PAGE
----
My Brother, The Bloodsucker


 Rhodinus prolixus - South American blood sucker: Credit: Dr. Erwin Huebner, University of Manitoba, Winnipeg, Canada via Science DailyRhodinus prolixus - South American blood sucker: Credit: Dr. Erwin Huebner, University of Manitoba, Winnipeg, Canada via Science Daily
This little fellow is a Rhodinus prolixus, aka South American bloodsucker, and his DNA may be in my DNA!  Don't be smug now... It could be in yours too.  And though maybe he's not our brother, he might very well be a distant cousin.  So don't step on him.

When we think about DNA, we think about the genes contributed by our parents, grandparents, and so forth, in a direction that goes vertically back through our ancestry.  As recently as 2008, however, genome biologist Cédric Feschotte and his team at the University of Texas at Arlington, discovered the first unequivocal evidence of horizontal DNA transfer.

Froschette and his colleagues used computer programs to compare the distribution of mobile genetic elements among 102 animals whose genome sequences are available. Paul J. Brindley of George Washington University Medical Center in Washington, D.C., contributed tissues and DNA used to experimentally confirm the computational predictions of Feschotte's team.

This information led to Feschotte's current discovery - the first evidence that DNA can be transferred horizontally from non-mating species to mammals -  - that millions of years ago transposons from parasites jumped sideways into mammalian species, integrating into the germ cells and ensuring their passage from generation to generation. Transposons are sequences of DNA that can jump around the genome of a single cell causing changes in the cell, sometimes positive, sometimes not.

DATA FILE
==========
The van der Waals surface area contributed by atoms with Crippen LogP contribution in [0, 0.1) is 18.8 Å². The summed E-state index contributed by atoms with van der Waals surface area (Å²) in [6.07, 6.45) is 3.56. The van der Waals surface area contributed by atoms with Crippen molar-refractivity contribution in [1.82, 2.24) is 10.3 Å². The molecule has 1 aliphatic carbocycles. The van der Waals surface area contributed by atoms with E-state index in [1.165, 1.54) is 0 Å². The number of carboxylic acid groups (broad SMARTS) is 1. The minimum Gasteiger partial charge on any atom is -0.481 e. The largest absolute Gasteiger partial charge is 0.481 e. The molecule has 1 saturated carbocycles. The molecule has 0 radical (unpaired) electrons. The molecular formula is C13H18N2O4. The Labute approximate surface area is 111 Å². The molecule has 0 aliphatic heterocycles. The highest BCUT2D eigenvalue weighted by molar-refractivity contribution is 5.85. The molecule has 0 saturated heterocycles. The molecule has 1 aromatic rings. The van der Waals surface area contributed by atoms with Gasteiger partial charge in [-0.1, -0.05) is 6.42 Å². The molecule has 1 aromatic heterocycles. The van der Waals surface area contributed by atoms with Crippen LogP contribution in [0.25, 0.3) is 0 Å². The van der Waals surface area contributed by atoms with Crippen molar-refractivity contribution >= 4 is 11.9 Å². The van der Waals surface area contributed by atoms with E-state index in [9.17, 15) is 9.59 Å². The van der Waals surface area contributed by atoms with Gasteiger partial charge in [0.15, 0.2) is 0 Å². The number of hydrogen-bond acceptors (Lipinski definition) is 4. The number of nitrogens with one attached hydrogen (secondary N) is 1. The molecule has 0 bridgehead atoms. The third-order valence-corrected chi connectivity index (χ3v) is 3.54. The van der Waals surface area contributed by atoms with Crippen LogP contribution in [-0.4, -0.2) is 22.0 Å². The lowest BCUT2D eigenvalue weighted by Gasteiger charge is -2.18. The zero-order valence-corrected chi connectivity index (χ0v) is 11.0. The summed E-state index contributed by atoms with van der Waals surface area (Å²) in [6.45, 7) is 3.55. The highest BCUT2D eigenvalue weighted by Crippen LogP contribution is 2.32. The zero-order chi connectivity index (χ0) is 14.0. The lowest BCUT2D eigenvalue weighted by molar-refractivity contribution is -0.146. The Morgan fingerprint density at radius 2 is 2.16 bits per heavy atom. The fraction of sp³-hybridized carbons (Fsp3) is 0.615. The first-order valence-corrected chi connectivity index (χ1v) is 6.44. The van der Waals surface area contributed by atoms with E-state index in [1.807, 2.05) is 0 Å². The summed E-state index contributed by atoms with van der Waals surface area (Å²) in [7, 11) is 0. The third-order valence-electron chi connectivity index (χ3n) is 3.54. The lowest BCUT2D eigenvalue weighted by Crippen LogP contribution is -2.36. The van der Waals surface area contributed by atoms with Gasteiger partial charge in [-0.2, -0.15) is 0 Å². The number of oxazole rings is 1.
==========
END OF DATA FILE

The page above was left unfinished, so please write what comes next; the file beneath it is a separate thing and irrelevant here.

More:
The two species discovered to share DNA with their mammal hosts were the parasitic invertebrates Rhondinus prolixus, or South American bloodsucker, and the Lymnaea stagnalis, a pond snail.  While the South American bloodsucker feeds directly on mammals (including humans), the pond snail feeds on parasitic worms that, in turn, feed on mammals.

Evidence that parasitic DNA was shared with mammals was found in the transposons of opossum and squirrel monkeys.  This evidence fills a gap in our knowledge about human DNA, because when the human genome was sequenced ten years ago, it was found that nearly half of our DNA is derived from transposons.

Now the big question is how will these little buggers influence our evolution? To witness that, we might have to stick around for a few thousand, maybe millions of years.  In the meantime, think of it this way... those transposons of the South American bloodsucker might actually be protecting our cells from certain bacteria and/or viruses. 

In the future, if someone calls you a bloodsucker, you can smile, accepting the fact.  Say, 'Yes, and I came by it naturally."


Science Daily, PopSci, Wikipedia